Weeping Falls Massacre: Don’t Take Your Eye Off The Prize
While spending my week in bed due to excruciating pain from a kidney stone making its way through my body, I wanted to try and find something to do to take my mind off the awful thought of passing this son of a bitch. So like any sane person, I took to Steam and Itch.io.
With my favorite tags put into Steam, “Horror,” and “Indie,” I was met with some interesting options. Apparently, this week is a heavy porn game week for new releases. So I turned my over to Itch.io and went under horror sorting by new. There it was, In its in-your-face font, Weeping Falls Massacre. Reading more into it, I was very intrigued. After having a recurring dream, our character Eric decides today is the day he finally takes action. During his dreams, his childhood best friend (Kyle) calls out for him for help, but there is nothing Eric can do.
Mentioning a mysterious incident at an orphanage over a decade ago, feeling guilty that he was adopted and not Kyle. Eric decides to head to the orphanage to find out what really happened all those years ago.
After suiting up with your flashlight and backpack and getting changed out the door, we go off to the orphanage. Something Weeping Falls Massacre promises is multiple endings, and I have to admit I found the worst end almost immediately. Getting back in the truck and leaving gives us the “Coward” ending. Unable to muster the courage to enter the orphanage, Eric got in his truck and departed, leaving him with no closure or evidence about what happened.
After this quick mistake, I got into the meat of Weeping Falls Massacre, walking around the orphanage and collecting clues. Walking up to the orphanage does a great job setting the scene on atmosphere alone. Everything is dilapidated and overgrown, and there is almost this unsettling fog covering everything.
Once you are inside this hell hole, it wastes no time in letting the scares fly, all while making you use your flashlight to see. It helps that you, at this time, have no peripheral vision, and you are stuck with what the flashlight shines on is what you can see. I did not expect Weeping Falls Massacre to act as almost a hidden object mixed with a first-person Metroidvania. You have to go around the rooms searching for items to help you get further into the building and gather evidence and clues. The way puzzles in Weeping Falls Massacre work is figuring out a lot of locks. Being led by a ghostly figure while giving you scares almost lulls you into this false sense of safety. Don’t believe this because things change after figuring out some puzzles and getting layers into the orphanage.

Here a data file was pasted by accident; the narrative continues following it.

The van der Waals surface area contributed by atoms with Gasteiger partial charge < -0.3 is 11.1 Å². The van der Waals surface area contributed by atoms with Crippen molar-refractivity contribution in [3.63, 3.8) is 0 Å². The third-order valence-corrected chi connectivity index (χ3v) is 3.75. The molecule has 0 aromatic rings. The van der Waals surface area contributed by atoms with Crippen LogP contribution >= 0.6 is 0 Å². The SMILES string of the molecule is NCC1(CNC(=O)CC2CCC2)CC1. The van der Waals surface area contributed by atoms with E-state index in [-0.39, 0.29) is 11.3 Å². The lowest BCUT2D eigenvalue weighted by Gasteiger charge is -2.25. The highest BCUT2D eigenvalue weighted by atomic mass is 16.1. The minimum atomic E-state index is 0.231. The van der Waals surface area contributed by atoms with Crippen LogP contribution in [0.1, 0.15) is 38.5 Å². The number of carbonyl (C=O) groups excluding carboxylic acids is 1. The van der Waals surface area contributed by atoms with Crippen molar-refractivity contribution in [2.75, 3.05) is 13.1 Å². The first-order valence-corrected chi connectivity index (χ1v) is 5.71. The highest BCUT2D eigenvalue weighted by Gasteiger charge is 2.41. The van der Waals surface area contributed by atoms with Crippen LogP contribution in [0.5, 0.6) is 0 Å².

The first sign is some children’s scrawlings on the wall that he hates the light. After finding this note, you quickly come across “HIM,” a boney deteriorated bear-like creature who is fast but will stop in his tracks when you flash your light in his face. There are a few monstrosities like this throughout, with the creepiest to me being what I can only describe as the book holder. But this comes as less of a surprise. The game puts you into almost a cutscene when we come across this.
Overall, Weeping Falls Massacre is really good. The mood and atmosphere on display are amazing; everything looks really good and seeing the little possessed dolls run around was terrifying. The puzzle is like a reverse escape room because you are trying to go deeper and not escape. It really works for me. If you like puzzles and having to really think about solutions without being too much on the side of obscure this one is for you. I guess because it does focus on the puzzle aspect of it, which, again, you can really tell that thought went into the puzzles that it plays so well. Having the player focus on them and then pulling the rug out from them with some supernatural scares definitely had me jump a few times.
While I won’t give away the other endings here or more story elements, I think it is worth the time to sit down and playthrough Weeping Falls Massacre. It’s only over an hour, and Tainted Pact games show some great talent here, and I can’t wait to see what comes next.